Lauren England

King's College London
Crafting professionals: professional development and entrepreneurship in UK crafts higher education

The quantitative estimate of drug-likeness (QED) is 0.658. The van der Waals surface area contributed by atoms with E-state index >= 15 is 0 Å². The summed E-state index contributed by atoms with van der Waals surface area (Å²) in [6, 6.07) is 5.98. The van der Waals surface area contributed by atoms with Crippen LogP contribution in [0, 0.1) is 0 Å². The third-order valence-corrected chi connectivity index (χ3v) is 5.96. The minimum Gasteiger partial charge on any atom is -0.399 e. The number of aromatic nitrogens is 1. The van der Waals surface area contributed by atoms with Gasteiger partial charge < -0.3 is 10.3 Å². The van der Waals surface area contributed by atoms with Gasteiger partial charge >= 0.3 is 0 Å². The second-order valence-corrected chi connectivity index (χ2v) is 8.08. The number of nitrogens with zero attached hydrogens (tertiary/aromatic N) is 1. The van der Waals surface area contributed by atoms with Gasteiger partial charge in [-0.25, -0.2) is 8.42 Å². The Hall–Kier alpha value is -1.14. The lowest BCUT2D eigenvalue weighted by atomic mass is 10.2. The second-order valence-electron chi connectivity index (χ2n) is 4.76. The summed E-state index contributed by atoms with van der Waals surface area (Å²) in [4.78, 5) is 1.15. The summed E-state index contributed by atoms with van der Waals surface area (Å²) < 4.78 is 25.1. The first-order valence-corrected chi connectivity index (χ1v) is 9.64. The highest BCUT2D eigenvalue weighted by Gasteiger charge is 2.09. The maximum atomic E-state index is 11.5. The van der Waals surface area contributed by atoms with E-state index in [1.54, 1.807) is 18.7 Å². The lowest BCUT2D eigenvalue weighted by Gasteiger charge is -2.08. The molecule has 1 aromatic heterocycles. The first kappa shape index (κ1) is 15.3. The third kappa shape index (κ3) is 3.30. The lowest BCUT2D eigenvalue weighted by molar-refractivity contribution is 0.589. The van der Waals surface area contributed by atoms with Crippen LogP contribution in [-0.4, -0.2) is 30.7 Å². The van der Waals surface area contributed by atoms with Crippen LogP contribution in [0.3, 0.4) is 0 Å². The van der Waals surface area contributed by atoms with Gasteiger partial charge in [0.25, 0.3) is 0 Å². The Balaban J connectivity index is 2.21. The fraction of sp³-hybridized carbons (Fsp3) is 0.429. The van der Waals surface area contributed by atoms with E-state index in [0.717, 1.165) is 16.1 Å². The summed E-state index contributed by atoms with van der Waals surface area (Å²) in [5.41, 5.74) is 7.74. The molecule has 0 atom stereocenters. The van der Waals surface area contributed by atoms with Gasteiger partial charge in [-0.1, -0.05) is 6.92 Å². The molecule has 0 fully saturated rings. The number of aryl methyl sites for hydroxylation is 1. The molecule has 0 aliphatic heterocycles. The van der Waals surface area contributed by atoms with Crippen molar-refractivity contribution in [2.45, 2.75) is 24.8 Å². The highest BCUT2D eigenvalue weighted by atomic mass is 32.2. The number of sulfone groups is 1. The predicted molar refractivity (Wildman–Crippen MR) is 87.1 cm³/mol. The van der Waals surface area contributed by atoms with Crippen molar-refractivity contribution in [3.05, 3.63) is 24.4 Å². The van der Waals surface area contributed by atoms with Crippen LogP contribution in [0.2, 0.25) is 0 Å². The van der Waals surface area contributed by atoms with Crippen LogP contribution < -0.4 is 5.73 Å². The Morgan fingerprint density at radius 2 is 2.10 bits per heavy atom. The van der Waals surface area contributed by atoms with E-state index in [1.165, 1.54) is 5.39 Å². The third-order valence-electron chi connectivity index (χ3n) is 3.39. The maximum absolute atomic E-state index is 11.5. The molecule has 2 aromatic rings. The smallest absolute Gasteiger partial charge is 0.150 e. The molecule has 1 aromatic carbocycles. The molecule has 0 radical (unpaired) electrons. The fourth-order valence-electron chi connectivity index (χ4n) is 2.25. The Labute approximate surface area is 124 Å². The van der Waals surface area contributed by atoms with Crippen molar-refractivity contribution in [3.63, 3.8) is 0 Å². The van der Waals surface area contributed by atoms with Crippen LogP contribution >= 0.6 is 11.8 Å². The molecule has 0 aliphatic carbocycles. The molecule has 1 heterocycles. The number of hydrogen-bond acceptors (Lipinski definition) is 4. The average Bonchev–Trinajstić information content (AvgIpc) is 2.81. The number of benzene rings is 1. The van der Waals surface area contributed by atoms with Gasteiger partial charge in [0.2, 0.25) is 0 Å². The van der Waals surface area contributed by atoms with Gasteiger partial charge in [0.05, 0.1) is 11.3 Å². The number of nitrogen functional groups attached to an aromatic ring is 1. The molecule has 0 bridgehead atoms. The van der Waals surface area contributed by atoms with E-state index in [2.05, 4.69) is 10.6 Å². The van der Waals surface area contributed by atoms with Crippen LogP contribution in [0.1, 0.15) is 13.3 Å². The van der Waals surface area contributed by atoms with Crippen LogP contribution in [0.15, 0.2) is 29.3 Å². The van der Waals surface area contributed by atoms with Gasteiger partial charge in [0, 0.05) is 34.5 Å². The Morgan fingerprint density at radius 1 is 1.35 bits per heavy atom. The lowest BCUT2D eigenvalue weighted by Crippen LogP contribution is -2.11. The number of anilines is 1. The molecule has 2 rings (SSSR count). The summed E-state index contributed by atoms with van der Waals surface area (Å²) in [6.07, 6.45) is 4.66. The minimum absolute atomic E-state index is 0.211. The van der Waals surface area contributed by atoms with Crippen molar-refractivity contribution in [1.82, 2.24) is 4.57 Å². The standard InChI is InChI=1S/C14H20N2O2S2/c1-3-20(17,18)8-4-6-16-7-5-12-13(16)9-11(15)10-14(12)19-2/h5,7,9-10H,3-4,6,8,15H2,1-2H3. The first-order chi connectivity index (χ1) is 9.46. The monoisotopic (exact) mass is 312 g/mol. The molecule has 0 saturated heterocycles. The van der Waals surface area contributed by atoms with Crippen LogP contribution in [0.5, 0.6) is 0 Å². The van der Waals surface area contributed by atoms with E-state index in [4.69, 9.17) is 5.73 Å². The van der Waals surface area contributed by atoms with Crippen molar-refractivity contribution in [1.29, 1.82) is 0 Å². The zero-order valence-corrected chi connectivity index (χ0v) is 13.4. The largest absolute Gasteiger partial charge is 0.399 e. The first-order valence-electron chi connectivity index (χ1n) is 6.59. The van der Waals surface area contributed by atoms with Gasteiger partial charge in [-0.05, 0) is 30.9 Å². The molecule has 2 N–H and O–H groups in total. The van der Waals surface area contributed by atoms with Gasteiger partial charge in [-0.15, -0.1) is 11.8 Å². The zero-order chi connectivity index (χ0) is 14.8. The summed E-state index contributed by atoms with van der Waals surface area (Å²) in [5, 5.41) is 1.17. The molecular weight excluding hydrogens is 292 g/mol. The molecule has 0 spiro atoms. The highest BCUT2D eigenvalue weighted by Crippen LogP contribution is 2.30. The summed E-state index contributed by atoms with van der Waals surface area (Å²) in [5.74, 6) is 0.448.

Situated within the context of declining participation in and provision of craft higher education (Crafts Council, 2016), this paper explores pedagogical framings of professional development in UK crafts higher education (HE) and skills for independent craft practice. While a growing body of research has highlighted a need for entrepreneurial skills development in the creative industries (Ball, 2003; Bridgstock, 2011; Oakley, 2013; Hunt et al., 2010) there is currently limited understanding of the extent to which this has been integrated within craft education. There is also a lack of empirical evidence of the influence such practices have on the development of professional practice. Through analysis of online course descriptions from a sample of undergraduate craft programmes across multiple craft disciplines and regions in England, I examine educational practices for professional development and the ways in which craft, professional practice and entrepreneurship are conceptualised within HE. From this I reflect on approaches taken to contemporary practice and how the presence or absence of discussion on craft and business could impact the practices of future professionals. This is combined with findings from interviews with four early-career practitioners in which I explore the experience of professional development within HE and identify priority skills and resources, including reflections on educational practices (i.e. placements, live, industry engagement and business-planning) and what additional support is required both within and outside of higher education. The paper also highlights a need for further in-depth research into the influence of HE training on professional development for craft. This initial paper presents early-stage findings from a collaborative PhD project between King’s College London and Crafts Council UK through which the themes of craft work ideologies, entrepreneurship and the skills requirements of crafts graduates are being explored within the context of UK higher education. References Ball, L. (2003). Future directions for employability research in the creative industries. ADM (The Higher Education Academy Subject Centre for Arts, Design and Media). York: The Higher Education Academy. Bridgstock, R. (2011) Skills for creative industries graduate success. Education Training, 53(1), pp. 9-26. Crafts Council (2016) Studying Craft 16, London: Crafts Council Hunt, W., Ball, L., Pollard, E. (2010) Crafting Futures: a study of the early careers of crafts graduates from UK higher education institutions. London: Institute for Employment Studies/ University of the Arts/ Crafts Council Oakley, K. (2013) Making Workers: Higher Education and the Cultural Industries Workplace. In Ashton, D. And Noonan, C. (eds.) Cultural Work and Higher Education, New York: Palgrave Macmillan, pp.25-44